Casual employees covered by some Awards (refer to the above table) that work in excess of 38 hours will be entitled to overtime rates. In some cases, casual employees that work more than a prescribed number of hours per day or outside the span of ordinary hours prescribed by the relevant Award may also be entitled to overtime payments.

The overtime rates payable are prescribed within the awards.

Part-time Employees

Currently, a number of Modern Awards, mainly in the hospitality industry have very restrictive provision in relation to the employment of part-time staff.  These restrictions have made it difficult to employ staff on a part-time basis and have effectively forced employers to engage most staff in this industry as casuals.  This issue is present in a number of other industries, however, at this time the Decision only effects the Awards indicated in the above table.

The clauses vary slightly from Award to Award, however the following is typical of the changed provision.

At the time of engagement, part-time employees and their employer will have the following agreed in writing.
  • the number of hours of work which is guaranteed to be provided and paid to the employee each week or, where the employer operates a roster, the number of hours of work which is guaranteed to be provided and paid to the employee over the roster cycle (the guaranteed hours); and
  • the days of the week, and the periods in each of those days, when the employee will available to work the guaranteed hours (the employee’s availability).
Where an employee has regularly worked in excess of their agreed hours over a period of 12 months, the employee may request to have their guaranteed hours increased. This change must be recorded in writing.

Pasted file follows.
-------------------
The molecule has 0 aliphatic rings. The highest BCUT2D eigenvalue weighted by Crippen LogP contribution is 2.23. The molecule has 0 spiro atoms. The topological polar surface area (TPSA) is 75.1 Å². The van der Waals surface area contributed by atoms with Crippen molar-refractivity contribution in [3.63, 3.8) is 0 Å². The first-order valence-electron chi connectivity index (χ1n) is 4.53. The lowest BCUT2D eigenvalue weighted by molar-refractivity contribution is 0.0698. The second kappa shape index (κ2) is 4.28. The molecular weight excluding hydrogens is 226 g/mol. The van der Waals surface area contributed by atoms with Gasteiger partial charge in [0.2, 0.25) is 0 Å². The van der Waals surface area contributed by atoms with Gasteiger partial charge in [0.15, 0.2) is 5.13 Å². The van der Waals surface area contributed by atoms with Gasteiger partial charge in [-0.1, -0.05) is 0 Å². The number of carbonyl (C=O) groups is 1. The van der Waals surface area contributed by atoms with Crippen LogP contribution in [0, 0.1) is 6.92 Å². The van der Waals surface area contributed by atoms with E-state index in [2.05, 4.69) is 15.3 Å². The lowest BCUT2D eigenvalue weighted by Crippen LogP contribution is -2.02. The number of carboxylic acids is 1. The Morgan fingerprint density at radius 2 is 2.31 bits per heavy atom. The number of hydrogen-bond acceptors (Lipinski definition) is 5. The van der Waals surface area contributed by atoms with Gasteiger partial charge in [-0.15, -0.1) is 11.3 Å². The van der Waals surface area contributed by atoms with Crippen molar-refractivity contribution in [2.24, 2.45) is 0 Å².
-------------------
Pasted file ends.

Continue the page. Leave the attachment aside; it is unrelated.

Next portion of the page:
An employer has the right to refused on reasonable business grounds and this refusal must be made in writing.

The changes to the rostering arrangements for part-time staff, whilst not perfect, are a positive for employers.  It does however, as a requirement of the Modern Award, mean that employers will have to go through a process with part-time staff to determine their guaranteed hours and availability.  This will avoid the current problem of having to pay permanent staff overtime even if they haven’t worked their 38 hours in a week.
 
Future Changes

In the near future we expect additional Awards to be impacted by the minimum engagement provisions.

In addition to this, all Modern Awards will have what is known as a casual conversion clause inserted into them.  Currently 85 of the current 125 or so Modern Awards do not have this provision.  The change will allow casuals employed for more than 12 months to apply to become a permanent staff member.  How this will play out will be interesting.

Finally, the FWC will finalise its current 4 yearly review, with amended Modern Awards being issued at that time. This could happen sometime this year.  What the outcome will be is unknown, but it is likely that there will be change in most Awards to some degree.
We will keep clients apprised of the changes as we become aware of them.

If you require specific advice on any issue, please contact our office to discuss your issues.